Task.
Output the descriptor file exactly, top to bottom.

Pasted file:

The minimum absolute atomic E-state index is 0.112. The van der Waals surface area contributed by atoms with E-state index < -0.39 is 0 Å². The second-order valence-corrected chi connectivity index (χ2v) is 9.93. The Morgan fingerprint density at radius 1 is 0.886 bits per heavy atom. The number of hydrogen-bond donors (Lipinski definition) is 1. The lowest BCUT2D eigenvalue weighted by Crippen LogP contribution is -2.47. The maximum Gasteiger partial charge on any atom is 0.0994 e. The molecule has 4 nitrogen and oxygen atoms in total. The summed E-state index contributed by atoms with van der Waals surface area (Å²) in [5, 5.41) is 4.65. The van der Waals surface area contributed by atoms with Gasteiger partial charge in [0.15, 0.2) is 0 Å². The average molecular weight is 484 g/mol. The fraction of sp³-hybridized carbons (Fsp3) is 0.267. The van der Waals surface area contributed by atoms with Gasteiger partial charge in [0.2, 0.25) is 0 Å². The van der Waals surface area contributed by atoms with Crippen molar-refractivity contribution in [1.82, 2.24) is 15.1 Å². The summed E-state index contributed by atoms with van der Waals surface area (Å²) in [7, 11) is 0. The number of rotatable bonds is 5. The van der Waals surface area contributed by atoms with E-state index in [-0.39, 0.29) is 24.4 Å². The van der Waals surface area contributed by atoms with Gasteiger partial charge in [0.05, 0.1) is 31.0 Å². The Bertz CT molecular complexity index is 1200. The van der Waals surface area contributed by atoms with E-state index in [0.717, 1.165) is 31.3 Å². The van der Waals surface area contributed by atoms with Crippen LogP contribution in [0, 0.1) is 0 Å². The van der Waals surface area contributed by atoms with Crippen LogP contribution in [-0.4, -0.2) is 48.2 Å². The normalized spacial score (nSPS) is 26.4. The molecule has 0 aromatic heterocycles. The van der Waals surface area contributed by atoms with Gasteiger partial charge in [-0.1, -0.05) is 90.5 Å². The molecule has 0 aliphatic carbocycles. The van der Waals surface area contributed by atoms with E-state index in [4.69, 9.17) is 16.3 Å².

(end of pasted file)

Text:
The minimum absolute atomic E-state index is 0.112. The van der Waals surface area contributed by atoms with E-state index < -0.39 is 0 Å². The second-order valence-corrected chi connectivity index (χ2v) is 9.93. The Morgan fingerprint density at radius 1 is 0.886 bits per heavy atom. The number of hydrogen-bond donors (Lipinski definition) is 1. The lowest BCUT2D eigenvalue weighted by Crippen LogP contribution is -2.47. The maximum Gasteiger partial charge on any atom is 0.0994 e. The molecule has 4 nitrogen and oxygen atoms in total. The summed E-state index contributed by atoms with van der Waals surface area (Å²) in [5, 5.41) is 4.65. The van der Waals surface area contributed by atoms with Gasteiger partial charge in [0.15, 0.2) is 0 Å². The average molecular weight is 484 g/mol. The fraction of sp³-hybridized carbons (Fsp3) is 0.267. The van der Waals surface area contributed by atoms with Gasteiger partial charge in [0.2, 0.25) is 0 Å². The van der Waals surface area contributed by atoms with Crippen molar-refractivity contribution in [1.82, 2.24) is 15.1 Å². The summed E-state index contributed by atoms with van der Waals surface area (Å²) in [7, 11) is 0. The number of rotatable bonds is 5. The van der Waals surface area contributed by atoms with E-state index in [-0.39, 0.29) is 24.4 Å². The van der Waals surface area contributed by atoms with Gasteiger partial charge in [0.05, 0.1) is 31.0 Å². The Bertz CT molecular complexity index is 1200. The van der Waals surface area contributed by atoms with E-state index in [0.717, 1.165) is 31.3 Å². The van der Waals surface area contributed by atoms with Crippen LogP contribution in [0, 0.1) is 0 Å². The van der Waals surface area contributed by atoms with Crippen LogP contribution in [-0.4, -0.2) is 48.2 Å². The normalized spacial score (nSPS) is 26.4. The molecule has 0 aromatic heterocycles. The van der Waals surface area contributed by atoms with Gasteiger partial charge in [-0.1, -0.05) is 90.5 Å². The molecule has 0 aliphatic carbocycles. The van der Waals surface area contributed by atoms with E-state index in [4.69, 9.17) is 16.3 Å².